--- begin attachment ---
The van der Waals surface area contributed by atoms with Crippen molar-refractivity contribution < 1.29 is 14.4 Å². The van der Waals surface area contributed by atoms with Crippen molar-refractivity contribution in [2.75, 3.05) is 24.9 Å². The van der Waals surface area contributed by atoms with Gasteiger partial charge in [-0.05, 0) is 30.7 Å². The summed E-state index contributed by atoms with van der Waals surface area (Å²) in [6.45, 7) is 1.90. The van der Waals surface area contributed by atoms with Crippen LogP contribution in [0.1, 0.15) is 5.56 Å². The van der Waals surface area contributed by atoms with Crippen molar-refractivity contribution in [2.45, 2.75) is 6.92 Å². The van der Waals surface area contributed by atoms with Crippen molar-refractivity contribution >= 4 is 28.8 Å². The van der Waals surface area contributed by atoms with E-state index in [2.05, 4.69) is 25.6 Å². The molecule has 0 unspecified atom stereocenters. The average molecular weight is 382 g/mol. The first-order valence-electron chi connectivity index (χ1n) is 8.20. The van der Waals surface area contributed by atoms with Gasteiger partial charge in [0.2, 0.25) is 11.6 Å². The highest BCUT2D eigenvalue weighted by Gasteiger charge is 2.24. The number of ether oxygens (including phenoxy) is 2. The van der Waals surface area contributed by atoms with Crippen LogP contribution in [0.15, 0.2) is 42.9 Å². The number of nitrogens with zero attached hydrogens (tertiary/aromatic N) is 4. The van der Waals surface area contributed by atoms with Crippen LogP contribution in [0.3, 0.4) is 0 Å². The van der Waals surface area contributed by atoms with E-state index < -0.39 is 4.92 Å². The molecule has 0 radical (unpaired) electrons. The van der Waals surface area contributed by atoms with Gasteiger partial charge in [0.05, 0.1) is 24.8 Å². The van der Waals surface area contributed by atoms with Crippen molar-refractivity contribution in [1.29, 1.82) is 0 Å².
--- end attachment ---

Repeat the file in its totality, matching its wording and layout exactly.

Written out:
The van der Waals surface area contributed by atoms with Crippen molar-refractivity contribution < 1.29 is 14.4 Å². The van der Waals surface area contributed by atoms with Crippen molar-refractivity contribution in [2.75, 3.05) is 24.9 Å². The van der Waals surface area contributed by atoms with Gasteiger partial charge in [-0.05, 0) is 30.7 Å². The summed E-state index contributed by atoms with van der Waals surface area (Å²) in [6.45, 7) is 1.90. The van der Waals surface area contributed by atoms with Crippen LogP contribution in [0.1, 0.15) is 5.56 Å². The van der Waals surface area contributed by atoms with Crippen molar-refractivity contribution in [2.45, 2.75) is 6.92 Å². The van der Waals surface area contributed by atoms with Crippen molar-refractivity contribution >= 4 is 28.8 Å². The van der Waals surface area contributed by atoms with E-state index in [2.05, 4.69) is 25.6 Å². The molecule has 0 unspecified atom stereocenters. The average molecular weight is 382 g/mol. The first-order valence-electron chi connectivity index (χ1n) is 8.20. The van der Waals surface area contributed by atoms with Gasteiger partial charge in [0.2, 0.25) is 11.6 Å². The highest BCUT2D eigenvalue weighted by Gasteiger charge is 2.24. The number of ether oxygens (including phenoxy) is 2. The van der Waals surface area contributed by atoms with Crippen LogP contribution in [0.15, 0.2) is 42.9 Å². The number of nitrogens with zero attached hydrogens (tertiary/aromatic N) is 4. The van der Waals surface area contributed by atoms with Crippen LogP contribution in [0.3, 0.4) is 0 Å². The van der Waals surface area contributed by atoms with E-state index < -0.39 is 4.92 Å². The molecule has 0 radical (unpaired) electrons. The van der Waals surface area contributed by atoms with Gasteiger partial charge in [0.05, 0.1) is 24.8 Å². The van der Waals surface area contributed by atoms with Crippen molar-refractivity contribution in [1.29, 1.82) is 0 Å².